Recent advances in data management and analysis, such as the introduction of Electronic Health Records (EHRs) have the potential to save lives – and on a huge scale. However, it is increasingly clear that such innovations will only be realised if we can overcome a significant hurdle: the public’s concern that private medical data could fall into the wrong hands. To do that, we must convince people to play a more active role in establishing which information they want to keep private and which they are willing to share.
EHRs and the transformation of patient outcomes
Before we look at privacy, it is worth discussing just how transformative EHRs promise to be for the prevention and treatment of illnesses.
EHRs are much more than just a digital version of the paper-based health records of the past. In fact, EHRs embody a totally new approach to healthcare in which the wider ecosystem expands the centre of gravity beyond hospital borders. In this ecosystem, care becomes more distributed, with the burden shared by an extended family of health providers – GPs; physiotherapists; pharmacists; home-carers; family members; private health clinics; gyms; etc.
The patient is at the centre of a network bound together by his or her data, which in turn is shared and managed across all members of the healthcare web through the EHR. The EHR therefore is the main source of a comprehensive view of patient information.
> See also: Tackling the scourge of paper-based patient data
The advantages of this approach are compelling: primary care givers are provided with an unprecedented view of the patient, allowing them to come to more accurate decisions in shorter timeframes and improving patient outcomes.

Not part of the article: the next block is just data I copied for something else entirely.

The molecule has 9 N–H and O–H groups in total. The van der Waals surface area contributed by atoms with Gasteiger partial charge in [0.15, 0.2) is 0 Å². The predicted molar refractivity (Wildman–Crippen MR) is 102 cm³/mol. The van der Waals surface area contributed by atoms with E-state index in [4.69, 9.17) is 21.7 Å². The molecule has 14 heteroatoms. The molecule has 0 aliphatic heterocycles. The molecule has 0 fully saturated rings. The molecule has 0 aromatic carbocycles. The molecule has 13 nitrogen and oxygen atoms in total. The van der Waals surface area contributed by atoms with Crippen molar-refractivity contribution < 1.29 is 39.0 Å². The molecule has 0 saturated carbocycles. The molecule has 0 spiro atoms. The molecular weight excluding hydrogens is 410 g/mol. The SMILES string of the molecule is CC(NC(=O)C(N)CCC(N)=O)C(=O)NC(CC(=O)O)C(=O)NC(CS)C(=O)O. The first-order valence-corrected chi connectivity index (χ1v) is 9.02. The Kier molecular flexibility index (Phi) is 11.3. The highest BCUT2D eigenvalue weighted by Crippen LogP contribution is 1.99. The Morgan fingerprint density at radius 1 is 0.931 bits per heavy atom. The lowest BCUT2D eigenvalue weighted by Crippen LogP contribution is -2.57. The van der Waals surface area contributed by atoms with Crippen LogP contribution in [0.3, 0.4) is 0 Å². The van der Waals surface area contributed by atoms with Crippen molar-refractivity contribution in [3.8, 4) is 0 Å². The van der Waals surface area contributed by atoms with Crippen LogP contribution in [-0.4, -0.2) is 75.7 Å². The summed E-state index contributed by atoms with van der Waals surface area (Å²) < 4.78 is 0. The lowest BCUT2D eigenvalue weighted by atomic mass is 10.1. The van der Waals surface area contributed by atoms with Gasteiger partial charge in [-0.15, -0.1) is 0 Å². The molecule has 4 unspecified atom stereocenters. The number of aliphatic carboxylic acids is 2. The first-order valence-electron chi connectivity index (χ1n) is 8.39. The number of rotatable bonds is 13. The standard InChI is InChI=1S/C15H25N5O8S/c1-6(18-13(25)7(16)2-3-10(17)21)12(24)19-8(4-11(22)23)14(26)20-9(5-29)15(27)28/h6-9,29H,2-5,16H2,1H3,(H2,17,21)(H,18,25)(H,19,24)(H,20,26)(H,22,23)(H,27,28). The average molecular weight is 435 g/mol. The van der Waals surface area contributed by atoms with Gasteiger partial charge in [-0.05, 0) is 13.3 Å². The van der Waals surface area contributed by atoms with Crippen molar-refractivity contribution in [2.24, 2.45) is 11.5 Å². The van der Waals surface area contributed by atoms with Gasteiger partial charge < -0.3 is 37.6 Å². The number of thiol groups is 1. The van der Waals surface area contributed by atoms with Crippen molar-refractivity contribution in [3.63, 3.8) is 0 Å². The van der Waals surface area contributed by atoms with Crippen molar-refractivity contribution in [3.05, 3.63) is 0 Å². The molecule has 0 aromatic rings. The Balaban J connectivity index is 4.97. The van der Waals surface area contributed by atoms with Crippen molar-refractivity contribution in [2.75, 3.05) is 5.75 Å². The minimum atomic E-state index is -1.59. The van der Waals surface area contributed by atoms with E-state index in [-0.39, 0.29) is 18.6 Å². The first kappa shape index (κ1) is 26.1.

The empowered patient
Importantly, however, the same data innovations that are driving connected healthcare are also empowering patients to play a much more direct role in managing their own health. This is due in great part to the proliferation of wireless health devices and apps as well as social media platforms.
In the IDC/EMC Whitepaper ‘Taking-On the Chronic Disease Burden in the Hyper-Connected Patient Era’ the analysts Massimiliano Claps and Nino Giguashvili discuss how through smartphones and tablets, patients can monitor their daily activities, such as exercise and diet, and share results with their healthcare network. They can also, if they choose to, share their results through social networks, using gamification to drive health benefits.
It is not just through smartphones that such data can be shared; today a wide range of wearable devices such as smart watches, wristbands and even clothing can track wearers’ physical activity, calorie intake and other vital statistics. These data sources can be used by the wearer to manage their lifestyle, helping to prevent illness. Through EHRs moreover, this data can be shared with the user’s healthcare web, enabling their healthcare providers to deliver the best possible treatments over the course of the patient’s life.
As IDC puts it: 'The vast amount, wide variety, and velocity of data that is pushed to and pulled from the hyper-connected patient ecosystem represents an unprecedented opportunity to generate insights that can enhance the appropriateness of prevention and care.'
This is, of course, only if the patient is willing to share such information.
Privacy – a stumbling block to integrated healthcare?
EMC’s recent Privacy Index revealed that when it comes to privacy in the healthcare sector people have some major worries. In fact, a full 72% of people around the world are concerned about the future of the privacy of their medical data. While this figure is less than for other sectors – such as finance or retail – it is still intolerably high.